At the end of the 19th century, French neurologist Jean Charcot, and later his star pupil Sigmund Freud, linked religion with hysteria and neurosis (Charcot, 1882; Freud, 1927). Over the next 100 years this would define the relationship between religion and psychiatry. Prior to the publication of DSM–IV in 1994, examples of people with mental illness presented in the DSM were often those of religious persons (Larson et al, 1993). These negative views toward religion were based largely on clinical experience, anecdotal reports and the personal opinions of influential psychiatrists. During the past 30 years, however, systematic research has accumulated – a review of literature on religion/spirituality and mental health prior to 2000 identified 724 quantitative studies (Koenig et al, 2001), but since then research in this area has increased dramatically. An online literature search in PsycINFO using the words ‘religion’ and ‘ spirituality’ revealed 6774 articles published since 2000, about 50% being research studies. Does research confirm the connections between religious involvement, neurosis and mental illness?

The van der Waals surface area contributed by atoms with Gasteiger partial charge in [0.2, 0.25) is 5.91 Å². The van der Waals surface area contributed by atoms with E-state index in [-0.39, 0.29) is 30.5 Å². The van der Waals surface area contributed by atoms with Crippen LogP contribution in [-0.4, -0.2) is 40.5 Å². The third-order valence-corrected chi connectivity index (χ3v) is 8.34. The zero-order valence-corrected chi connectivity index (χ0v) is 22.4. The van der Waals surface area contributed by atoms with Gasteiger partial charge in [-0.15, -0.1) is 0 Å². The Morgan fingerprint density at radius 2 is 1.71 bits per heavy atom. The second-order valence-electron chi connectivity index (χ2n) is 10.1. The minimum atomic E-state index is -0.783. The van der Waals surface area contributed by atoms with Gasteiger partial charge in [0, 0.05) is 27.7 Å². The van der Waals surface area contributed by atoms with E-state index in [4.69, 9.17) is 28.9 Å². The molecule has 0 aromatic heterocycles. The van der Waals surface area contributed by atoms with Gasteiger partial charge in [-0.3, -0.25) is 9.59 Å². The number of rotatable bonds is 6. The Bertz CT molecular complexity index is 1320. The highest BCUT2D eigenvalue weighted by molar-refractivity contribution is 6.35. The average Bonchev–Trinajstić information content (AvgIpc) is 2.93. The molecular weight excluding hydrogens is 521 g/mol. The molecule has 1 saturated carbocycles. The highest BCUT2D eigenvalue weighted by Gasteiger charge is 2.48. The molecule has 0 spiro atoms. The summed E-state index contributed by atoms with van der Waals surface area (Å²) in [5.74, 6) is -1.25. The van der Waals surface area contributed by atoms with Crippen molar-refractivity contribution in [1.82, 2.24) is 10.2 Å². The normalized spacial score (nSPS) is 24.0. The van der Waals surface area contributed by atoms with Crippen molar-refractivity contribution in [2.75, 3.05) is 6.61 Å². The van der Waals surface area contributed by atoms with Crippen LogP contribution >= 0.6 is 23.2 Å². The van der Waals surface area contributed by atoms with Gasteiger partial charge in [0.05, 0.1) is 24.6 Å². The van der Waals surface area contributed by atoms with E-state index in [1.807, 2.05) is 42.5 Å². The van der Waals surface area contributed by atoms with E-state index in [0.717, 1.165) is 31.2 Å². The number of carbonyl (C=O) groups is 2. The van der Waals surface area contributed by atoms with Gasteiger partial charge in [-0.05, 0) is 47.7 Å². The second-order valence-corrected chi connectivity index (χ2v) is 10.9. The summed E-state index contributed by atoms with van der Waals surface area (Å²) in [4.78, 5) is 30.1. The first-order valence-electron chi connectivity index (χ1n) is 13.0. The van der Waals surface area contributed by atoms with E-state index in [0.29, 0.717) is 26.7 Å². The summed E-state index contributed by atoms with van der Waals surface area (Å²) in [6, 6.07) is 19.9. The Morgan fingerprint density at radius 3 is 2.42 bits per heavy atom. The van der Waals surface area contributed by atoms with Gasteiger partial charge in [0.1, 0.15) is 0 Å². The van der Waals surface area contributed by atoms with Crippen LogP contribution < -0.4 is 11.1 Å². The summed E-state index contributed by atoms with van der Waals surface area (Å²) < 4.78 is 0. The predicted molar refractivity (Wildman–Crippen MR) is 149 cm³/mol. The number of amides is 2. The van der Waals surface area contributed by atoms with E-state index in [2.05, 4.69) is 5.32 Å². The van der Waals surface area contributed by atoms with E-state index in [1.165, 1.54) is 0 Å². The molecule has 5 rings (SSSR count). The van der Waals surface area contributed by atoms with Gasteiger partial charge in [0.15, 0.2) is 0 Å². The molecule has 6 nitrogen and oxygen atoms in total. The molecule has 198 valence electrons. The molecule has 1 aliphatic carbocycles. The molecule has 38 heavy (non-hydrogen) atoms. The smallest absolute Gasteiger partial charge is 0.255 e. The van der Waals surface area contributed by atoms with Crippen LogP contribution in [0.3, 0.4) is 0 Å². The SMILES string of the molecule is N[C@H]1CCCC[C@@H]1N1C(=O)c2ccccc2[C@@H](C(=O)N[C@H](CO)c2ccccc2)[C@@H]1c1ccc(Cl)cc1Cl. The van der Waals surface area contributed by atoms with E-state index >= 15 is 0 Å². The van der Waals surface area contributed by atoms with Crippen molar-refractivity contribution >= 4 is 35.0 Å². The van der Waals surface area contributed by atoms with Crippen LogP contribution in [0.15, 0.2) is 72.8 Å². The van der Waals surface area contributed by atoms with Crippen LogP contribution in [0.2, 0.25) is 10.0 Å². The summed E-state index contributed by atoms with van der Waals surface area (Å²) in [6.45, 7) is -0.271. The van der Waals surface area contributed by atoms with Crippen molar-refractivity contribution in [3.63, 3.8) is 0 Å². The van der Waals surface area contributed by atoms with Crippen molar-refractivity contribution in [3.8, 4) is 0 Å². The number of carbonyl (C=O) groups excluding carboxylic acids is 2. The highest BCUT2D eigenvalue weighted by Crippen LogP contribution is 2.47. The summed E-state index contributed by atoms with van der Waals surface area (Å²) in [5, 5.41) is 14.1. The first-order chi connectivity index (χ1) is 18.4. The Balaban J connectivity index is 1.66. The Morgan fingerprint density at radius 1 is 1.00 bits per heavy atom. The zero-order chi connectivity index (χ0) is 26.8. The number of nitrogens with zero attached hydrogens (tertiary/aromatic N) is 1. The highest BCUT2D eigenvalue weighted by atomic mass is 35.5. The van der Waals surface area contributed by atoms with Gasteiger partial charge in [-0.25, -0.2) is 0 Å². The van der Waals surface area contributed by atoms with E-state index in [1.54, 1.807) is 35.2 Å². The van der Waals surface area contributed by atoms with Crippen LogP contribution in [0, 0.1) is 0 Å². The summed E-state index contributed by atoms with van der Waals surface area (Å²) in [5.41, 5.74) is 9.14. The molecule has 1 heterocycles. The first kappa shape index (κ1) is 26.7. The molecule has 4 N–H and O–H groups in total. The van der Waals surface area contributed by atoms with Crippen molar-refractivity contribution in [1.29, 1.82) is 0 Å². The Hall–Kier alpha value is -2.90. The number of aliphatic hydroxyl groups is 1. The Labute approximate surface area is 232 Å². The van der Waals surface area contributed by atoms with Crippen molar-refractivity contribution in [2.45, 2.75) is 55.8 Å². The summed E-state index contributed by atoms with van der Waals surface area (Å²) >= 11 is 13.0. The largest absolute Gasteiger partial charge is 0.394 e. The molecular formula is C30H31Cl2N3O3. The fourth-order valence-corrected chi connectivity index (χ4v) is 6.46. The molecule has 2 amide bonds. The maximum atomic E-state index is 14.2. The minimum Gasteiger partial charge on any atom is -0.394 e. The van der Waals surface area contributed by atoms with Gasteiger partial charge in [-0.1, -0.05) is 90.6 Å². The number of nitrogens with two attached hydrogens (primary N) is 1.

While a few studies support such findings, the vast majority does not. In fact, of the 724 quantitative studies published before 2000, 476 reported statistically significant positive associations between religious involvement and a wide range of mental health indicators (Koenig et al, 2001). Studies published since 2000 have largely confirmed these findings, extending them to negative and positive emotional states, across geographical location, and demographic and clinical characteristics (Koenig, 2008).

Psychiatrists’ beliefs, attitudes and practices